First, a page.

02 Aug Visit to Odzala National Park – a time for reflection.
by Andrew Parker
As the world grapples with the proverbial chickens of rampant industrialization and consumerism coming home to roost in the form of climate change, places such as Odzala National Park stand out as beacons of all that is left that is worth fighting for.
The rainforests of Africa are of global significance in the fight against climate change, yet even in the face of an immediate threat to our very own existence as a species, we continue to parasitize that which supports our own survival in the quest to own a hardwood coffee table. It is tantamount to cutting out our own lungs to own a pulmonary lampshade. One cannot comprehend such stupidity. The consequences of our actions are, however, seemingly lost amidst the economic and political hum-drum that dominates our day-to-day lives. In a society dominated by the quest for instant gratification, we have lost touch with the natural world and have therefore lost sight of our dependence on it.
We inherited a world of immense beauty, a tapestry of splendour, but only shreds of the original masterpiece remain. One of the most beautiful and substantial of these shreds is Odzala National Park in the Republic of Congo (not to be confused with the DRC). At 1.4 million hectares, it is an immense wilderness of pristine African rainforest and an increasingly rare example of a more or less intact ecosystem. The difficult access to and extremely limited development within and around the Park further amplify its wilderness qualities, offering a rare glimpse into a world last seen hundreds of years ago.
With the support of the Welgevonden Board, I had the privilege of visiting Odzala during July as a member of the Leadership for Conservation in Africa team that was invited by the Congolese Government to explore opportunities for ecotourism development within the country’s protected areas as a mechanism to fund conservation and to create employment for local communities. Effective management of Odzala is currently heavily reliant on funding from the European Union, but this obviously cannot be viewed as a long-term solution. This precarious situation is further exacerbated by Congo’s current reliance on oil for foreign exchange earnings. Once the oil reserves have been depleted, it is reasonable to expect that indigenous timber will once again become the primary export commodity and this will undoubtedly result in increased pressure on protected areas. The time for diversification is now if future dependence on non-renewable natural resources is to be alleviated. However, since there is a need to develop and capacitate the entire tourism supply chain, the challenges associated with developing the Congo as an ecotourism destination are therefore substantial. However, the recent emergence of Costa Rica as an ecotourism destination strongly demonstrates that there is a lot of interest in rainforest tourism, and boy oh boy does Congo have a compelling rainforest product.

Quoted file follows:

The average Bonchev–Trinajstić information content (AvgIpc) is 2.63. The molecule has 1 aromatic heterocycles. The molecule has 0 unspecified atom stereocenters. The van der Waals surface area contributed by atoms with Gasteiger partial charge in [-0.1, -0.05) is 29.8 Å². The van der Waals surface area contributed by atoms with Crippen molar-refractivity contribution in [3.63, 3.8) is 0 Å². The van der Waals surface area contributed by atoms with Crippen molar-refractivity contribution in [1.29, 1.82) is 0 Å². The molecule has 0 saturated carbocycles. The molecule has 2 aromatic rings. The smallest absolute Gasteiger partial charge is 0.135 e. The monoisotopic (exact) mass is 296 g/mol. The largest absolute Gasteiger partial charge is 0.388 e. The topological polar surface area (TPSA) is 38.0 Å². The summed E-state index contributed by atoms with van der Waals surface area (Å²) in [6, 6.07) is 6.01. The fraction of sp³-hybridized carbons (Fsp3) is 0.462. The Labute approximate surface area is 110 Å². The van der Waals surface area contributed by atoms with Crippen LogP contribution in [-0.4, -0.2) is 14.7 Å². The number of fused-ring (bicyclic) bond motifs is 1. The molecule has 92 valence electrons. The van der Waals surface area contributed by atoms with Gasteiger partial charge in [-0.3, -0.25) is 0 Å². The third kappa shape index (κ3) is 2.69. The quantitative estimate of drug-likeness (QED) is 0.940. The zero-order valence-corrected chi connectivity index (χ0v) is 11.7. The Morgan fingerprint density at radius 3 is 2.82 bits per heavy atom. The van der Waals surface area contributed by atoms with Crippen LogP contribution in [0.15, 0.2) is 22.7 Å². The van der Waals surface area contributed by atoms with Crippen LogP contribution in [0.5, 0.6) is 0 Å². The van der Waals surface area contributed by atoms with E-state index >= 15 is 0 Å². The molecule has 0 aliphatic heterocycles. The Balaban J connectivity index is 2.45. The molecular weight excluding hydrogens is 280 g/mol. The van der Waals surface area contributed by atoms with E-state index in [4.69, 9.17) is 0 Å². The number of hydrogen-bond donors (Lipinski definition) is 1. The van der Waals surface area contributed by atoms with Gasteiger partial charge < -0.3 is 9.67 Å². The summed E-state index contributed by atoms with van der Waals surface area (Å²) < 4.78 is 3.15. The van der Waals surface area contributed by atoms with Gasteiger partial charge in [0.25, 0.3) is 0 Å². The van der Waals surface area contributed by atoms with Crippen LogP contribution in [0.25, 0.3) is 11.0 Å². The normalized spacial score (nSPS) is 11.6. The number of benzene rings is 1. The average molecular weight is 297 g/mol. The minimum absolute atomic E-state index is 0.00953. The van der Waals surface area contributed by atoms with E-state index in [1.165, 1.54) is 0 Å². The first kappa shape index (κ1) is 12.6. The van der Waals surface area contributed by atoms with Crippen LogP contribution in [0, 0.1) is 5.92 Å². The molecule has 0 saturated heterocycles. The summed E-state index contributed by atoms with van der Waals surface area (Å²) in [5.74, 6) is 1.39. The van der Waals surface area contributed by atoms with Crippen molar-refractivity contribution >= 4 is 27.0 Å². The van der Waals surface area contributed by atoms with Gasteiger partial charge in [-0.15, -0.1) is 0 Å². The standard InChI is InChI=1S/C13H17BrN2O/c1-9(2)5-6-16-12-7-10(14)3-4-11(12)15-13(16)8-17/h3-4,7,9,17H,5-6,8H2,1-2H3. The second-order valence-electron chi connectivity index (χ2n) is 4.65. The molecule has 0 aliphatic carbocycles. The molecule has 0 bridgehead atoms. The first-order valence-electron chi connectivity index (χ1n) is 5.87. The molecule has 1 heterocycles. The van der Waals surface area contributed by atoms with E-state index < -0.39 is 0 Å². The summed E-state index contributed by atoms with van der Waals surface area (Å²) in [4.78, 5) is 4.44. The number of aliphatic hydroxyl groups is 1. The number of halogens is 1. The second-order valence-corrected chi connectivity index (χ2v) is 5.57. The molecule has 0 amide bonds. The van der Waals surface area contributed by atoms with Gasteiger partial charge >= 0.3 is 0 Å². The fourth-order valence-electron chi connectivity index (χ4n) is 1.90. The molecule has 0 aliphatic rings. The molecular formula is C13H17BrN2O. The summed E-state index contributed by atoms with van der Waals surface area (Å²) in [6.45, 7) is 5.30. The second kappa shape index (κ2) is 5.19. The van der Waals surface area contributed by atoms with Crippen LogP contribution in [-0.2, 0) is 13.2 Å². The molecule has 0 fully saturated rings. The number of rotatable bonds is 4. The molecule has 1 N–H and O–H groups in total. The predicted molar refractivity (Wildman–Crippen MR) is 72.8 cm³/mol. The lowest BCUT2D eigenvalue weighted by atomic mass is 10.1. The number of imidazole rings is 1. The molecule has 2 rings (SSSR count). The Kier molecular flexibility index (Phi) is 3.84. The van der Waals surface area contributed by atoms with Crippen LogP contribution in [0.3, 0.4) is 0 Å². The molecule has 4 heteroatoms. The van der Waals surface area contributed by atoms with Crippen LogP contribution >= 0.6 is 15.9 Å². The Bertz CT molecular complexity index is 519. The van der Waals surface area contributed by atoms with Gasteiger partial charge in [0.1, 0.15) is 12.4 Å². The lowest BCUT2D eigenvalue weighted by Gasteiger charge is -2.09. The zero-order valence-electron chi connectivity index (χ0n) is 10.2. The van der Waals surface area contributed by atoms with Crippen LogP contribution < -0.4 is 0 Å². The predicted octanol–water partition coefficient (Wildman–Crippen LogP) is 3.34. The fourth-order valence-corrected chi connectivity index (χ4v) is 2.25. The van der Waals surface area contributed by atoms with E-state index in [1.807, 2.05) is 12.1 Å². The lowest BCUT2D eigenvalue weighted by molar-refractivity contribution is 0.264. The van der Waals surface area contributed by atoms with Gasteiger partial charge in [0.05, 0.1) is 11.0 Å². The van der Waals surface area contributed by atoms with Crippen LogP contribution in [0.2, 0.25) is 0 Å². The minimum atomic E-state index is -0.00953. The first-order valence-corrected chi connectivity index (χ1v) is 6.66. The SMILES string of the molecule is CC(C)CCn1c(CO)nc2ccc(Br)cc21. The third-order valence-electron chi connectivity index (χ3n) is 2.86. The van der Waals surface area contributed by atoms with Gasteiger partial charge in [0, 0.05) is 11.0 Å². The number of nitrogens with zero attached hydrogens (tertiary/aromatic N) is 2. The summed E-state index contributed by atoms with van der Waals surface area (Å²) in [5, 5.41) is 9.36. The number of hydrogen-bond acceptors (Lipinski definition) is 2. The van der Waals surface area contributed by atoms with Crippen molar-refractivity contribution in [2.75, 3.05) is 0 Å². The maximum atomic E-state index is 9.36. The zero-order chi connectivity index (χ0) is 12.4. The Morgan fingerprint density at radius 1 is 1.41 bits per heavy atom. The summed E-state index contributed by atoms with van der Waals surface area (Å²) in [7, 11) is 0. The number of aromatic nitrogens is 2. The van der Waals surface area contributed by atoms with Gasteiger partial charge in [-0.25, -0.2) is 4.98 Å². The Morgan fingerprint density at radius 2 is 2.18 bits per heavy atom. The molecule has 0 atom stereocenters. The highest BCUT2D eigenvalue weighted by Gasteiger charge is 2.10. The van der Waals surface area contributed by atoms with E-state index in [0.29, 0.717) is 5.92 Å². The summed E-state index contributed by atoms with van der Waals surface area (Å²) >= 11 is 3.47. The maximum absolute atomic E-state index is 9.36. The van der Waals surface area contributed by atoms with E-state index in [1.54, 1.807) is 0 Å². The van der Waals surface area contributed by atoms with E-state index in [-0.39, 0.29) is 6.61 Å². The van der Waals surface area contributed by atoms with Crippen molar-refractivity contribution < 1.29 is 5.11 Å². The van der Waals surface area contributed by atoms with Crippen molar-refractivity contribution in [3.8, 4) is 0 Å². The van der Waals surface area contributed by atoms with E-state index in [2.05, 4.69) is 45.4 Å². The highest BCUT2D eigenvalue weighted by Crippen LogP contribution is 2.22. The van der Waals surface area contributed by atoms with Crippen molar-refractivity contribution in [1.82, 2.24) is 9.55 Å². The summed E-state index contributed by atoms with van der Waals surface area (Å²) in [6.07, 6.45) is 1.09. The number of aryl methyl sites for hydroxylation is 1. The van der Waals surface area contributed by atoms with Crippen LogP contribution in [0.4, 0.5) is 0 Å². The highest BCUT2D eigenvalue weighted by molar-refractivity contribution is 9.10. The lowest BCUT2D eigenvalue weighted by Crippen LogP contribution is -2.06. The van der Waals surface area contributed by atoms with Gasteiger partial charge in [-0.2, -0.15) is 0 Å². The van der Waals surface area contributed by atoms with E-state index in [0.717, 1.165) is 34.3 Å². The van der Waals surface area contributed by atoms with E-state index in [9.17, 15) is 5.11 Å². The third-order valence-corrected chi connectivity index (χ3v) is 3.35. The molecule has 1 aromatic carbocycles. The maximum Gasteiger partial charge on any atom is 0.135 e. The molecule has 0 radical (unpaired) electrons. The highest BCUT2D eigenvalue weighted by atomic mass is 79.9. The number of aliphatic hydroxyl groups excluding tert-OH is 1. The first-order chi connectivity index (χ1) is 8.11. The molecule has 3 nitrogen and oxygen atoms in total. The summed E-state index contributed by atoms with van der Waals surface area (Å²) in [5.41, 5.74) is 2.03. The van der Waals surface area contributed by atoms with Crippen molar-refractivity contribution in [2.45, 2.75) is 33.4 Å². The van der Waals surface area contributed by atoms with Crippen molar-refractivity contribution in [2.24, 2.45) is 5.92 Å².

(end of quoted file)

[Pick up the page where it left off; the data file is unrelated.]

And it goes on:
The Park Director, Mr Djoni Djimbi, informed us that there are over 60,000 western lowland gorillas in Odzala alone. Unlike the mountain gorillas in Rwanda and their close cousins in Bwindi in neighbouring Uganda, these gorillas do not have to be habituated to be viewed. Very obligingly, the green curtain of the otherwise largely impenetrable rainforest is unveiled in numerous natural clearings scattered throughout the forest. These clearings, or bais in local parlance, vary in size from less than a hectare to several square kilometers in extent and because of the minerals in the soil and the unique and highly palatable vegetation, they act as magnets for all manner of wildlife including gorillas, forest elephant, forest buffalo, sitatunga, red river hog and other evocative species.
Odzala is also home to that extremely rare and elusive forest antelope, the Bongo, as well as chimpanzees and various species of monkeys, all of which are reasonably visible. It is also home to the last remaining population of forest lions which inhabit the extensive patches of remnant savanna concentrated in the southern section of the Park. For birders, it is a veritable smorgasbord with many a lifer clearly on view. We must have seen well over a hundred Palm-nut vultures, an extremely rare sighting in South Africa. Despite the obvious wildlife attractions, it was the sheer vastness of the place and the diversity of habitats that I found to be absolutely enthralling. From the impenetrable Marantacea forest in which we could hear gorillas chest-beating not more than 10 meters from us but could not see them, to the openness of the patches of remnant savanna and the evocative beauty of Le Grand Saline, an extensive natural clearing in the forest, Odzala is unlike any other place I have ever seen. The forest trees are alone worth the trip but they are so numerous and so spectacular that I found it impossible to properly imbibe their individual magnificence. The rivers are a further attraction. Access to the basic but very comfortable tourist camp at Mboko requires a 10-hour trip in a motorized dugout up the Mambili River, a river as unspoilt as you could ever wish to see. The surface of the water was literally bubbling with fish and I found the whole forest-fringed journey up the river into the heart of the Congo Basin to be completely surreal.
Odzala is a place of esoteric wonder that demands protection as a legacy for human kind. Beyond its obvious ecological value, and tsetse flies aside, it represents something of a last-chance opportunity for mankind to rekindle a meaningful relationship with nature.